Micah on Chinese Movie Titles

05 Jan 2007

Micah has an interesting post on some of the factors that come into play when translating a foreign movie title into Chinese for mainland viewers. In the entry he talks about the titles of the following movies:

– The Host (Korean)
– Pirates of the Caribbean
– Night at the Museum
– The Devil Wears Prada
– Casino Royale
– Tsotsi
– Transformers

Micah tells us that the Chinese name of the creature in The Host is . Hoping to see what a 魊 supposedly looks like, I searched for an image of it on Baidu. Although page 2 of those search results seems to suggest that the creature looks like Maggie Cheung, I didn’t really get my answer. However, I did end up discovering a site I didn’t know about: CnMDB.com. Yet another Chinese site shamelessly ripping off a successful foreign website. (Yawn.)

2 MDBs

Note that the IMDb page has no ads (in this selection), way more movie pictures, and uses a romanized version of the Korean name.

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John Pasden

John is a Shanghai-based linguist and entrepreneur, founder of AllSet Learning.

Comments

  1. I was in a chatroom about Web stuff the other day when someone entered and asked what we felt were the sites we wish we had thought of… it later came out that they were mining the room for ideas to convert from English sites into sites in other countries…

    Running the Hao Hao Report perhaps I’m not the best to comment on this issue… but just wanted to say, it doesn’t seem limited to the Chinese.

  2. Gosh, copied it without attribution, and loaded it down with ads. Surprised…me? Oh, no. I’d only be surprised if they left out popping up a new window on every click, malware installers, and little stars and flowers that chase your cursor around the screen.

  3. The Host (괴물) is a pretty good movie – the best sci fi movie to come out of Korea anyhow. The problem I have is with their choice of English titles. After watching the movie I know where it comes from, but I still think it is an inappropriate title. In this case a direct translation of the Korean would have made for a better title: Monster or The Thing or Creature.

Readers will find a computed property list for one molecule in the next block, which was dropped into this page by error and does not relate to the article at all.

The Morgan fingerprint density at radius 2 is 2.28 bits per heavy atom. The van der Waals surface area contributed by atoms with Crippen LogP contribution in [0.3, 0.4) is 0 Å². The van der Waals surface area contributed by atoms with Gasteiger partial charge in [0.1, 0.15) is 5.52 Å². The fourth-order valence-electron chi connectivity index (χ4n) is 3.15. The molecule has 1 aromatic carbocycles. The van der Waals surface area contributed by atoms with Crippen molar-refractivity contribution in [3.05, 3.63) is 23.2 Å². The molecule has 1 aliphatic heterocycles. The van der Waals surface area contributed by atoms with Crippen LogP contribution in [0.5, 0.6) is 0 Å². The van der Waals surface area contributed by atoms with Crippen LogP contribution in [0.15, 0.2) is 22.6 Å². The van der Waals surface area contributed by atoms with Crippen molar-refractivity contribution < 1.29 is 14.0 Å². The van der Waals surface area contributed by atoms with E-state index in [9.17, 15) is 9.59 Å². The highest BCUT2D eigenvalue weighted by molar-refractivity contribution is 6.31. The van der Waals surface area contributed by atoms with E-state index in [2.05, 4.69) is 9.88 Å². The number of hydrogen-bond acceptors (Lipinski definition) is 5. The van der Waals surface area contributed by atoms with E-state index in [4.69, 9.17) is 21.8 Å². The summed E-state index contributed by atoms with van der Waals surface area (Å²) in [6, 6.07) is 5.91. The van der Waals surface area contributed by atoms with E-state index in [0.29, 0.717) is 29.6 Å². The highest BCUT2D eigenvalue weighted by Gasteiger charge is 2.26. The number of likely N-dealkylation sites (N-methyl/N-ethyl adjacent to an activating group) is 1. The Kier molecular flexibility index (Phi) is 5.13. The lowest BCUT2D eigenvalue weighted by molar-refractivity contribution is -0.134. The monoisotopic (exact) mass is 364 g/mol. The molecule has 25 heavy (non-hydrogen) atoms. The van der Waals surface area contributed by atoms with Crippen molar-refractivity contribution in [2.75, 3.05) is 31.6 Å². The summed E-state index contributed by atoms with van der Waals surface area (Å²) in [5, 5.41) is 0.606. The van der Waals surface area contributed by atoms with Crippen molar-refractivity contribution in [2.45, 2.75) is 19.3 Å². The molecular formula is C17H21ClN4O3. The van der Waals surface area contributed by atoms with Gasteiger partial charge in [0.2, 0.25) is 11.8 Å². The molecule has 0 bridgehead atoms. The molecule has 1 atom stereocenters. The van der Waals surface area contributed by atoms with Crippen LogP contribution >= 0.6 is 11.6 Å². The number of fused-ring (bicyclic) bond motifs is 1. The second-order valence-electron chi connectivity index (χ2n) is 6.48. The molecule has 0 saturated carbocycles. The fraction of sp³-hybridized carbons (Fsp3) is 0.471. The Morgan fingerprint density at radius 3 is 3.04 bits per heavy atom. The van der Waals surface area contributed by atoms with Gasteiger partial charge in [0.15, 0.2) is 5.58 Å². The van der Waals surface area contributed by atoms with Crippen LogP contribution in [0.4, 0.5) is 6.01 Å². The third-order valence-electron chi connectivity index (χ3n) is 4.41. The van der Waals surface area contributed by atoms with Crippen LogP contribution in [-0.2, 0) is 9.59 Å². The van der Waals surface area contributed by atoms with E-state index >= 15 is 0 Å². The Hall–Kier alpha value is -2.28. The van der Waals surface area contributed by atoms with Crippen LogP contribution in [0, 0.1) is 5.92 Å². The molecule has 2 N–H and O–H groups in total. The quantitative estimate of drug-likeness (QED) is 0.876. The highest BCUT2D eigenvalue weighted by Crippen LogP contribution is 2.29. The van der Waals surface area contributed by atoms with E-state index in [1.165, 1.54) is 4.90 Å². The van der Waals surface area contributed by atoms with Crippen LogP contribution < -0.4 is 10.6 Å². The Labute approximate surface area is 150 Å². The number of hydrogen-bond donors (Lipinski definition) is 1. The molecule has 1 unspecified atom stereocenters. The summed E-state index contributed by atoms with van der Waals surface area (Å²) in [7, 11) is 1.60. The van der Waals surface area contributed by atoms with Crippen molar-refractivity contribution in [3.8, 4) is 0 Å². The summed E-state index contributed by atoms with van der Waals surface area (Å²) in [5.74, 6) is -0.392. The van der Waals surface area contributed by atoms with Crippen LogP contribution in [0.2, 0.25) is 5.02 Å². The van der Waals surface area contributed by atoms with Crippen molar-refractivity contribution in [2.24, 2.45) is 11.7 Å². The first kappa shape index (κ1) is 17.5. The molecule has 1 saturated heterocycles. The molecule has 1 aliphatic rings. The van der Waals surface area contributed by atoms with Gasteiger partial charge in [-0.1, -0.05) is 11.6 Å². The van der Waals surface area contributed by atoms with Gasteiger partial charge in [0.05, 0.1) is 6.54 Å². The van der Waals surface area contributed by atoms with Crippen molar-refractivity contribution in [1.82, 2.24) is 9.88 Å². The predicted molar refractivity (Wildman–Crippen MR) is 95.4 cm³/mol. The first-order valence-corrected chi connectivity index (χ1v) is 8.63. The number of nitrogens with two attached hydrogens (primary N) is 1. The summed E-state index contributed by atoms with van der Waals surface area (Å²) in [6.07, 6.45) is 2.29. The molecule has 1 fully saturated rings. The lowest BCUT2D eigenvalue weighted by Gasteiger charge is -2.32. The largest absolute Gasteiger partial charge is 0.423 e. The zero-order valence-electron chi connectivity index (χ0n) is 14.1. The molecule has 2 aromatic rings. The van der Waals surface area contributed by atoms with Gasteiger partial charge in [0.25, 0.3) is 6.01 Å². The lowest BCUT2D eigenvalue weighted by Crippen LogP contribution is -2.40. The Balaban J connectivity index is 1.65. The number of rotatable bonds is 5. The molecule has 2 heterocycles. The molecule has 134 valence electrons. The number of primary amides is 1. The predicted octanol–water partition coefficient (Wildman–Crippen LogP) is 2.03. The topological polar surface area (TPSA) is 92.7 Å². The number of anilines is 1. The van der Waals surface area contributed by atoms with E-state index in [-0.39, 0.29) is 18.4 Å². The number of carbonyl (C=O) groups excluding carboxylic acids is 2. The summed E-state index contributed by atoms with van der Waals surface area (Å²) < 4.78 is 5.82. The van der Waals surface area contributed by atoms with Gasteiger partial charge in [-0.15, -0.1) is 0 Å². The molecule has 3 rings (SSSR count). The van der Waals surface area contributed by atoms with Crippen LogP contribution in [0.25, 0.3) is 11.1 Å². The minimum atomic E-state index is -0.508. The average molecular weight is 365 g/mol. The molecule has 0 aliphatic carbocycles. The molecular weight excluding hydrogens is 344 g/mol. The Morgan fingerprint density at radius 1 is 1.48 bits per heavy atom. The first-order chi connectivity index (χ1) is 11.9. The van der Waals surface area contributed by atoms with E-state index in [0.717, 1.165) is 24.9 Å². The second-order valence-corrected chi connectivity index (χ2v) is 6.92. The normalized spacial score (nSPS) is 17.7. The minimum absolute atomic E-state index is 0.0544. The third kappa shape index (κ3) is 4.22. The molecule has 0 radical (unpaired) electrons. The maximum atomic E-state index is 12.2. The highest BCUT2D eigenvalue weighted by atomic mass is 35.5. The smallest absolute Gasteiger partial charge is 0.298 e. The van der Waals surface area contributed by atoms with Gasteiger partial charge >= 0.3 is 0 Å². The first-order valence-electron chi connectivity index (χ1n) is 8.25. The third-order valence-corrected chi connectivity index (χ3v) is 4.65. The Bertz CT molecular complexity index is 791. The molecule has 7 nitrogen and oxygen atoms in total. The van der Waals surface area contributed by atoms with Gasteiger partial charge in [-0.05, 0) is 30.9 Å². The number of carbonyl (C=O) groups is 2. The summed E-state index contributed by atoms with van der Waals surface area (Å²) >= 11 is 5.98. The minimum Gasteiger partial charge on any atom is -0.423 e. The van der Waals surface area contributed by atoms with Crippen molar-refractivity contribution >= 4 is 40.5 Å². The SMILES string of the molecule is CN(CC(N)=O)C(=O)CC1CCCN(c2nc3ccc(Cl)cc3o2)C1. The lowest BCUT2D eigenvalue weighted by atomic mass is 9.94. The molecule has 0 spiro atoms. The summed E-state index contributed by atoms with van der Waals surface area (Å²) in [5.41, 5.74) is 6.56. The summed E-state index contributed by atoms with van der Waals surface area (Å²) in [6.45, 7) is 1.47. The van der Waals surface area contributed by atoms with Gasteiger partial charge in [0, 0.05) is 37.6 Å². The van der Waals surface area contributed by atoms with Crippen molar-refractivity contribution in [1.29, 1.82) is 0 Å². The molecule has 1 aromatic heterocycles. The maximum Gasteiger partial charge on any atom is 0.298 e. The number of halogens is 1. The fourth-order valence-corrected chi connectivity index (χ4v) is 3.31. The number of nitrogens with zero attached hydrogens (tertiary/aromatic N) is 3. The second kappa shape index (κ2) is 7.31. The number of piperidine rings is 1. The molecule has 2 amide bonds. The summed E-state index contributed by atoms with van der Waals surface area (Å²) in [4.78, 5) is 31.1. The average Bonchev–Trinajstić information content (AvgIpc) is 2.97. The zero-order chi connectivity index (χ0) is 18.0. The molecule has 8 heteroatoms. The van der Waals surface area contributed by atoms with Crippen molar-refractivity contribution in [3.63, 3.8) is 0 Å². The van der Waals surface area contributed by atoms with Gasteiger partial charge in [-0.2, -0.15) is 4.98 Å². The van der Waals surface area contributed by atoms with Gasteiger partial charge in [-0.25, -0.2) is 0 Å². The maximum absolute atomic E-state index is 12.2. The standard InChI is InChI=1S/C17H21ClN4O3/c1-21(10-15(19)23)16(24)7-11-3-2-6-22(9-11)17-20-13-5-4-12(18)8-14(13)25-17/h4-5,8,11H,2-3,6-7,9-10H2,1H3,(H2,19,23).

4. Hey John – hows your net access in SH right now? I’ve been unable to see the post page in the wordpress dashboard for ages now……

  5. ash,

    My internet connection at ChinesePod was horrible pretty much all day long today, but it was OK (although slower than usual) earlier today and it seems OK now.

  6. Fascinating – I couldn’t find a picture of the 魊 (蜮) monster, either, but I learned that it’s a horned, blind, three-legged turtle-like thing that sits in the water and spits venomous sand at people or their reflections. And – of course – there’s a chengyu: 含沙射影!

  7. I’ve been wondering about the sort of stuff Micah’s been talking about for a long time. There are definitely movies I’ve seen here under more than one title. For instance, I used to see THE MATRIX on sale as “21st Century Killer” when I was in Shenzhen, but then I saw it as, I think, “Binary World” in Hong Kong. I remember THE FACULTY was called “Lau Shi Bu Shi Ren” in the Mainland, but was called something else in HK. In that case, I wondered who had come up with the name for the Mainland version. Was I just seeing a bootleg of an official Taiwan version, or did some Mainland pirate come up with his own name for it? Did the fact that “Lau Shi Bu Shi Ren” sounds way better than “Lo See M’Hai Yan” have something to do with the different names in the different places, or not? I’ve also wondered if the pirate’s choice of name could have a big influence on whether people like the movie or not. For instance, when I picked up the Japanese science fiction movie CASSHERN in Shanghai, it was called “Manmade Men.” That’s interesting, because it shifts the focus of the story from the character who called himself Casshern (who was pretty disappointing) to the mutants, who were much more compelling. If the title causes the viewer to focus on a different part of the story, or a different character, the person watching could have a totally different viewing experience.

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